I loved the royal wedding last Friday. A truly magical occasion, and – rare these days, sadly – I felt proud to be British.
Egged on by my friend Meg, resplendent in a mother-of-the-groom frock she wore to her own son’s nuptials a few years back, I was very happy to enter into the spirit of the day, and donned the white feathered fascinator I wore to my wedding eight years ago, before Posh Spice ever heard of them.
Accompanied by my surprisingly dewy-eyed husband, Meg and I shed tears into our handkerchiefs and toasted William and Kate’s fairytale union with pink champagne. I also loved watching the madly cheering, flag waving crowds, hoping that this could be the beginning of a better time for all of us in the UK.
This feel-good factor lasted until late Sunday night, when I heard that Osama bin Laden had been killed by the Americans in Pakistan. Across the Atlantic in the US, this event created more madly cheering, flag-waving crowds, although of course, they were celebrating a very different agenda to a royal wedding.
I understand that discovering bin Laden’s hide-out was a coup for President Obama, and that his death probably assures the next four years of Obama’s presidency. But I can’t personally, rejoice when someone, however ‘evil’, is shot in the head.
And I am certainly not convinced that bin Laden’s demise makes the world, in Obama’s words, a safer and better place.
I may sound like a typical crabby postmenopausal woman. But even setting aside bin Laden’s hatred of Western values or Al-Qaeda’s terrorist activities, it seems to me that the behaviour of humanity across the globe is beginning to implode.
Perhaps our current global population of 6 billion-plus and rising fast means there are just too many of us for the world to be a safe place any more. The image of rats trapped in a cage, fighting each other for survival comes to mind.
Someone once told me how various American Indian tribes considered a group of a hundred people to be the ideal size for a community. They saw this as the optimum number to maintain connection with each other, and to provide comfortably for everyone’s needs. Once this number had been reached, a new self-contained group was formed, and so on.
This all reminds me of the small school community I grew up in, and of the collection of local shops that provided us with supplies, and my mother (and everyone else come to that) with a good old natter with Mr Lane the butcher.
We all knew each other, and felt we belonged. Children behaved, because they knew they would be reported to parents if they stepped out of line. Of course, the downside was everyone knowing each other’s business, viewing strangers with uncertainty, and keeping up with the Jones’s. But this structure felt contained, and above all, safe.
In 1953, the year I was born, Britain’s population numbered approximately 37 million. In just over 58 years, it has risen to over 66 million, and those familiar social structures are long gone.
Today (and I know, here I go again), it’s all about what you can grab in the moment, rather than who you are, or even where you belong. Most worrying, I find, is how, without appropriate boundaries, increasing numbers of children and young people are being allowed to turn into mini bin Ladens at school and at home.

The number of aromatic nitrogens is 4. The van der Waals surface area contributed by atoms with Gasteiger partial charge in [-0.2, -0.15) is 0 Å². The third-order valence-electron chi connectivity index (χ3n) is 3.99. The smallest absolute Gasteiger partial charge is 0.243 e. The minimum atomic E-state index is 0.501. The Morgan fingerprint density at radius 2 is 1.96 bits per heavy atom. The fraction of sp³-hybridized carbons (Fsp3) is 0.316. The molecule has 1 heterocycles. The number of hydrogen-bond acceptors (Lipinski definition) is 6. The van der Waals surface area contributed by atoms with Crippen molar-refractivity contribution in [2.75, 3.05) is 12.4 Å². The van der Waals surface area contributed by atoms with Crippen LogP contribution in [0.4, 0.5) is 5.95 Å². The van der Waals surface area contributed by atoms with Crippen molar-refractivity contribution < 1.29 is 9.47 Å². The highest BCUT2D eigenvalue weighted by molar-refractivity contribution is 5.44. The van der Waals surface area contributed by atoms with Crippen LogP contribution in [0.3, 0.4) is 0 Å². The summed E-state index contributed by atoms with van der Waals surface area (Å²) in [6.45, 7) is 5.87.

Yes, older folk have been making these complaints about the young for millennia. But, for all the joy of the Royal Wedding, there is a new and disturbing quality to how we now conduct our human affairs.
Yet, how do we start to improve our collective behaviour, young and old, when the conduct of our politicians during parliamentary sessions is more like a rabble of unruly, bullying adolescents rather than responsible adults capable of running the country? I have never heard stories of native American elders behaving like this.
I know it’s impossible for us to live wrapped for ever in the romantic fluffiness of William and Kate’s wedding. But, if we are to survive the coming years – and cope with the environmental changes that we have caused and now being felt worldwide, from tornadoes ripping through the Southern states of the US to the current unprecedented drought across the UK – we must reform the way we live.
One way we could begin to make a difference is to recognise that bin Laden – and other despots such as Hitler and Zimbabwe’s Mugabe – merely symbolise what the famous Swiss psychiatrist Carl Jung described as the shadow side of human nature. He wrote,
…there can be no doubt that man is, on the whole, less good than he imagines himself or wants to be. Everyone carries a shadow, and the less it is embodied in the individual’s conscious life, the blacker and denser it is. If an inferiority is conscious, one always has a chance to correct it. Furthermore, it is constantly in contact with other interests, so that it is continually subjected to modifications. But if it is repressed and isolated from consciousness, it never gets corrected. (“Psychology and Religion” (1938). In CW 11: Psychology and Religion: West and East. P.131)
Swapping my wedding fascinator for my psychotherapist’s hat, I can see that it’s our shadow side which is creating chaos across the planet. I sincerely hope we get the plot before it too late. For if we don’t change our behaviour, the planet and our environment will make damn sure we do in ways I don’t want to imagine.